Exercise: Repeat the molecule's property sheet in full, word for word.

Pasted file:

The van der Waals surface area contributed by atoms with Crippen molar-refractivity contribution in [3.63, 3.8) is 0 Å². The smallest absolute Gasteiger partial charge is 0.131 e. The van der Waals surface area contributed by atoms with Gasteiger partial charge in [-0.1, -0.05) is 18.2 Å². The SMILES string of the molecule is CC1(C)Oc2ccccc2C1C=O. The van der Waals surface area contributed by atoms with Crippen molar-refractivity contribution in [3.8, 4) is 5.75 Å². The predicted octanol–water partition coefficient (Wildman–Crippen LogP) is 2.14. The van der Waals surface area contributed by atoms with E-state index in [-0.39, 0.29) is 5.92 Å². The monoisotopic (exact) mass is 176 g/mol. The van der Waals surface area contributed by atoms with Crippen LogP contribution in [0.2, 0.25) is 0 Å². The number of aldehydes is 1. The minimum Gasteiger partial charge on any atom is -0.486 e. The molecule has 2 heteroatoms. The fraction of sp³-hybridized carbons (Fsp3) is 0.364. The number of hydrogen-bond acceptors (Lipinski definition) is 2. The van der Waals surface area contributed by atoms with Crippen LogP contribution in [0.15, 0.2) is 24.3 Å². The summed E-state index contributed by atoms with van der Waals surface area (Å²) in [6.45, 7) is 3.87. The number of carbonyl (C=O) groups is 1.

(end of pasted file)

The van der Waals surface area contributed by atoms with Crippen molar-refractivity contribution in [3.63, 3.8) is 0 Å². The smallest absolute Gasteiger partial charge is 0.131 e. The van der Waals surface area contributed by atoms with Gasteiger partial charge in [-0.1, -0.05) is 18.2 Å². The SMILES string of the molecule is CC1(C)Oc2ccccc2C1C=O. The van der Waals surface area contributed by atoms with Crippen molar-refractivity contribution in [3.8, 4) is 5.75 Å². The predicted octanol–water partition coefficient (Wildman–Crippen LogP) is 2.14. The van der Waals surface area contributed by atoms with E-state index in [-0.39, 0.29) is 5.92 Å². The monoisotopic (exact) mass is 176 g/mol. The van der Waals surface area contributed by atoms with Crippen LogP contribution in [0.2, 0.25) is 0 Å². The number of aldehydes is 1. The minimum Gasteiger partial charge on any atom is -0.486 e. The molecule has 2 heteroatoms. The fraction of sp³-hybridized carbons (Fsp3) is 0.364. The number of hydrogen-bond acceptors (Lipinski definition) is 2. The van der Waals surface area contributed by atoms with Crippen LogP contribution in [0.15, 0.2) is 24.3 Å². The summed E-state index contributed by atoms with van der Waals surface area (Å²) in [6.45, 7) is 3.87. The number of carbonyl (C=O) groups is 1.